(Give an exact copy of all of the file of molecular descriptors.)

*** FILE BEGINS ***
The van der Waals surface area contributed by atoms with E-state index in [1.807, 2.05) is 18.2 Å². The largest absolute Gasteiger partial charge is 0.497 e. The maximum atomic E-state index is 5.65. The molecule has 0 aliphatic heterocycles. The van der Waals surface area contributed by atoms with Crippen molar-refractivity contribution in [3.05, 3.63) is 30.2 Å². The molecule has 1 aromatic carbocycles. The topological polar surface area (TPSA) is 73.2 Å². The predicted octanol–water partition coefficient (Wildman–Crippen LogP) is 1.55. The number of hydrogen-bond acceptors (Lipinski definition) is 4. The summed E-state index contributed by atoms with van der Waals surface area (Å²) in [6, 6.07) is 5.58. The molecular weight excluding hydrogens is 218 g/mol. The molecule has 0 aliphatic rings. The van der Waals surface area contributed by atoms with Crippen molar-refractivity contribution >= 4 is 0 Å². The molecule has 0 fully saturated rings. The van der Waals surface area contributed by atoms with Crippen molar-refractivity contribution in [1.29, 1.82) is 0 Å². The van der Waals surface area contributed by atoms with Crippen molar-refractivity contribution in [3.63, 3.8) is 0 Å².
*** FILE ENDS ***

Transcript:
The van der Waals surface area contributed by atoms with E-state index in [1.807, 2.05) is 18.2 Å². The largest absolute Gasteiger partial charge is 0.497 e. The maximum atomic E-state index is 5.65. The molecule has 0 aliphatic heterocycles. The van der Waals surface area contributed by atoms with Crippen molar-refractivity contribution in [3.05, 3.63) is 30.2 Å². The molecule has 1 aromatic carbocycles. The topological polar surface area (TPSA) is 73.2 Å². The predicted octanol–water partition coefficient (Wildman–Crippen LogP) is 1.55. The number of hydrogen-bond acceptors (Lipinski definition) is 4. The summed E-state index contributed by atoms with van der Waals surface area (Å²) in [6, 6.07) is 5.58. The molecular weight excluding hydrogens is 218 g/mol. The molecule has 0 aliphatic rings. The van der Waals surface area contributed by atoms with Crippen molar-refractivity contribution >= 4 is 0 Å². The molecule has 0 fully saturated rings. The van der Waals surface area contributed by atoms with Crippen molar-refractivity contribution in [1.29, 1.82) is 0 Å². The van der Waals surface area contributed by atoms with Crippen molar-refractivity contribution in [3.63, 3.8) is 0 Å².